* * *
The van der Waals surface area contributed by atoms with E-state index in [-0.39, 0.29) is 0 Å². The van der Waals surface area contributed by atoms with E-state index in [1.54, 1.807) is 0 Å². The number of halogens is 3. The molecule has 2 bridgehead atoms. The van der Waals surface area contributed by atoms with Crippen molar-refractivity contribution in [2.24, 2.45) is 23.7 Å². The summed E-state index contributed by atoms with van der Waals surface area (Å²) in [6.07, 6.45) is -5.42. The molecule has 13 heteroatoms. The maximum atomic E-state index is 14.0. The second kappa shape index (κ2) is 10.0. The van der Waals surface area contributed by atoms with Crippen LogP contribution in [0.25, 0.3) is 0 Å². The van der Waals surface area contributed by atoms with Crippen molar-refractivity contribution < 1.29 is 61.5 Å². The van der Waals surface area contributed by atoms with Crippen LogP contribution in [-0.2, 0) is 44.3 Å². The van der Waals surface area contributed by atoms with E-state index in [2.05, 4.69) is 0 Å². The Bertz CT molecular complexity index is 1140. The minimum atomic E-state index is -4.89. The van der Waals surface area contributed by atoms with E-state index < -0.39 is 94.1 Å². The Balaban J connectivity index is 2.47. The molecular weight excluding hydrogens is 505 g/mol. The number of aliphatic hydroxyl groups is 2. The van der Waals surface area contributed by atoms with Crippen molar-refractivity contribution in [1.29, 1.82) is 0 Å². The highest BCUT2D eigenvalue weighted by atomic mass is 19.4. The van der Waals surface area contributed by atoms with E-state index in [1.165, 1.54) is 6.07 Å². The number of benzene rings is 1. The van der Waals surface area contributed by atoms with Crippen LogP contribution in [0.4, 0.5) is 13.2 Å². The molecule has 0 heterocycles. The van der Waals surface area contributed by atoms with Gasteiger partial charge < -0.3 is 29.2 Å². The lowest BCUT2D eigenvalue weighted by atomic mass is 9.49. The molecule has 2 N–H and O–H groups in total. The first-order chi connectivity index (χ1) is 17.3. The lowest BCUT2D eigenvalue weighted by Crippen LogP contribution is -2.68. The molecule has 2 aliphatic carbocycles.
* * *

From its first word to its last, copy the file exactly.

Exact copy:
The van der Waals surface area contributed by atoms with E-state index in [-0.39, 0.29) is 0 Å². The van der Waals surface area contributed by atoms with E-state index in [1.54, 1.807) is 0 Å². The number of halogens is 3. The molecule has 2 bridgehead atoms. The van der Waals surface area contributed by atoms with Crippen molar-refractivity contribution in [2.24, 2.45) is 23.7 Å². The summed E-state index contributed by atoms with van der Waals surface area (Å²) in [6.07, 6.45) is -5.42. The molecule has 13 heteroatoms. The maximum atomic E-state index is 14.0. The second kappa shape index (κ2) is 10.0. The van der Waals surface area contributed by atoms with Crippen LogP contribution in [0.25, 0.3) is 0 Å². The van der Waals surface area contributed by atoms with Crippen molar-refractivity contribution < 1.29 is 61.5 Å². The van der Waals surface area contributed by atoms with Crippen LogP contribution in [-0.2, 0) is 44.3 Å². The van der Waals surface area contributed by atoms with E-state index in [2.05, 4.69) is 0 Å². The Bertz CT molecular complexity index is 1140. The minimum atomic E-state index is -4.89. The van der Waals surface area contributed by atoms with E-state index < -0.39 is 94.1 Å². The Balaban J connectivity index is 2.47. The molecular weight excluding hydrogens is 505 g/mol. The number of aliphatic hydroxyl groups is 2. The van der Waals surface area contributed by atoms with Crippen molar-refractivity contribution in [1.29, 1.82) is 0 Å². The highest BCUT2D eigenvalue weighted by atomic mass is 19.4. The van der Waals surface area contributed by atoms with E-state index in [1.165, 1.54) is 6.07 Å². The number of benzene rings is 1. The van der Waals surface area contributed by atoms with Crippen LogP contribution in [0.4, 0.5) is 13.2 Å². The molecule has 0 heterocycles. The van der Waals surface area contributed by atoms with Gasteiger partial charge < -0.3 is 29.2 Å². The lowest BCUT2D eigenvalue weighted by atomic mass is 9.49. The molecule has 2 N–H and O–H groups in total. The first-order chi connectivity index (χ1) is 17.3. The lowest BCUT2D eigenvalue weighted by Crippen LogP contribution is -2.68. The molecule has 2 aliphatic carbocycles.